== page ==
Right now, at the threshold of the long dark days of winter, we still have enough summer sunshine in our bones to savor the idea of a long, cold, dark winter, shut in our houses, with happy snowdrifts and icicles outside and lots of warm rosy light and hot cocoa inside. The holidays are ahead of us, and our boots and sweaters feel so, so good after so many months of shorts and t-shirts.
The Danish have a word that every source I’ve read has assured me I simply cannot understand because I’m not Danish myself: hygge. Hygge incorporates the happy feeling of being with the people one loves; the conversation, the light, the laughter. It also incorporates good food and a cozy environment. It sounds to me as if it captures this late-Autumn, early-Winter feeling precisely.
Every so often, when I can see it, I like to watch the movie version of Roald Dahl’s The Witches. It is, by a landslide, my favorite of all his books, and the movie version of it thankfully doesn’t disappoint. It is puckish and gruesome and charming in just the right amounts, and the beginning parts set in Norway are oh! so charming and full of hygge. The pointed houses, the long braids of hair, and need I mention the Scandinavian knits? Sweaters and stocking-caps and mittens, all covered with white motifs against blue and red and green and black backgrounds. Arrrrr, good thoughts indeed. If you’re looking for a movie to give you that cozy winter feeling, I suggest that you check it out.
Once on a message board I read a post by a person who had spent his childhood in Norway. The thread was about memories of school and childhood. He said that every morning for breakfast, his mother gave him a big bowl of oat porridge, with a handful of raisins in it. It was surrounded by a moat of whole milk and capped by a pat of golden, melting butter.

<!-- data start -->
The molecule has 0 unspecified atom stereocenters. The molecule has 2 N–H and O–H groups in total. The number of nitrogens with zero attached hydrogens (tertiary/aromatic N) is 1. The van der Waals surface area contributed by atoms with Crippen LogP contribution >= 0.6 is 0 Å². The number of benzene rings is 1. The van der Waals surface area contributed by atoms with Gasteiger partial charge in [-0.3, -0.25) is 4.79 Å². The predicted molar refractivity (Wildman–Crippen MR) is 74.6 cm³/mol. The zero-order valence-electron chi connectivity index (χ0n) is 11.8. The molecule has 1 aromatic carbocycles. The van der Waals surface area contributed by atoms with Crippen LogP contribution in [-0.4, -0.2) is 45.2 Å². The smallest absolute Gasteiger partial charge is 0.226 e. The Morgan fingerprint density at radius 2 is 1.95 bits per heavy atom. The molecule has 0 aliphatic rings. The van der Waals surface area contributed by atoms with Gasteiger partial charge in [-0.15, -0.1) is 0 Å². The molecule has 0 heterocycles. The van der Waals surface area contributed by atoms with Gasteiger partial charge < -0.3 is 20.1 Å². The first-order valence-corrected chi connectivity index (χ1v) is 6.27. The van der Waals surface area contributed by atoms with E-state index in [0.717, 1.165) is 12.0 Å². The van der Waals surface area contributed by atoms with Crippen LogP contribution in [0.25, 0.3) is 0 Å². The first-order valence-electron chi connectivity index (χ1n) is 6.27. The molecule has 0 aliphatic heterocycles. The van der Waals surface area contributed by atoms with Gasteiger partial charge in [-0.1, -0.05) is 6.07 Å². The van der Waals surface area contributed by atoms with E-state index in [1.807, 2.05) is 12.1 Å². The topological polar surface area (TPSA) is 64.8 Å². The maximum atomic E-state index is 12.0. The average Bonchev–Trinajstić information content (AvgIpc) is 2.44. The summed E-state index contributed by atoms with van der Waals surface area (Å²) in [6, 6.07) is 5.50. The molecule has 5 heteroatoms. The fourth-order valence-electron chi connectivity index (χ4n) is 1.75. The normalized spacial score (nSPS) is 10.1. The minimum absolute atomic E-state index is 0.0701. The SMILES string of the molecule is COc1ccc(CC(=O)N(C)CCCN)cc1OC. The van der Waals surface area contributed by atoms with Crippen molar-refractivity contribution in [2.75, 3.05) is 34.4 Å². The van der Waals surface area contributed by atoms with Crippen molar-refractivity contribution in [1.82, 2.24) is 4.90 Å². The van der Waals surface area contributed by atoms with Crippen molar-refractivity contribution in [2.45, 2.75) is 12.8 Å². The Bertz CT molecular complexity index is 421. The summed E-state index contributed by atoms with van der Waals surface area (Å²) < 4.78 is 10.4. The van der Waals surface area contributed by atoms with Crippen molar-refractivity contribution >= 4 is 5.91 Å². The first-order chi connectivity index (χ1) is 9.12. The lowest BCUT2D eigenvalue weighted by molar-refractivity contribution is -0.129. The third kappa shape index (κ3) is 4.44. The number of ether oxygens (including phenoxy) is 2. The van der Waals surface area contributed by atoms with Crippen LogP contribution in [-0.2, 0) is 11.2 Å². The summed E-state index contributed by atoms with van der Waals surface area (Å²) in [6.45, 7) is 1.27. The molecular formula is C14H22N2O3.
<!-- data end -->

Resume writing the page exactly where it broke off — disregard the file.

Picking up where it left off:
After breakfast, he and the other children would ski to school. It was so cold outside that in addition to their delightful Scandinavian knits, they all had to wear down snowsuits. They were perfectly comfortable as they skied in the morning darkness, but as soon as they got into the warm cloakroom of the schoolhouse, it was a scramble to get the snowsuits off as soon as possible.
After skiing back home from school in the afternoon, he would spend the evening doing his schoolwork, sitting right in front of the fireplace with the two or three big family dogs snoozing around him. He and the dogs and the fire all kept each other warm, and his dripping boots drying by the fire gave a very comfortable sensation of how toasty and nice it was inside, compared to the frozen wilderness outside.
I think there’s plenty of fodder for some Scandinavian daydreaming in that. Truth be told, it’s one of the most charming things I’ve ever read.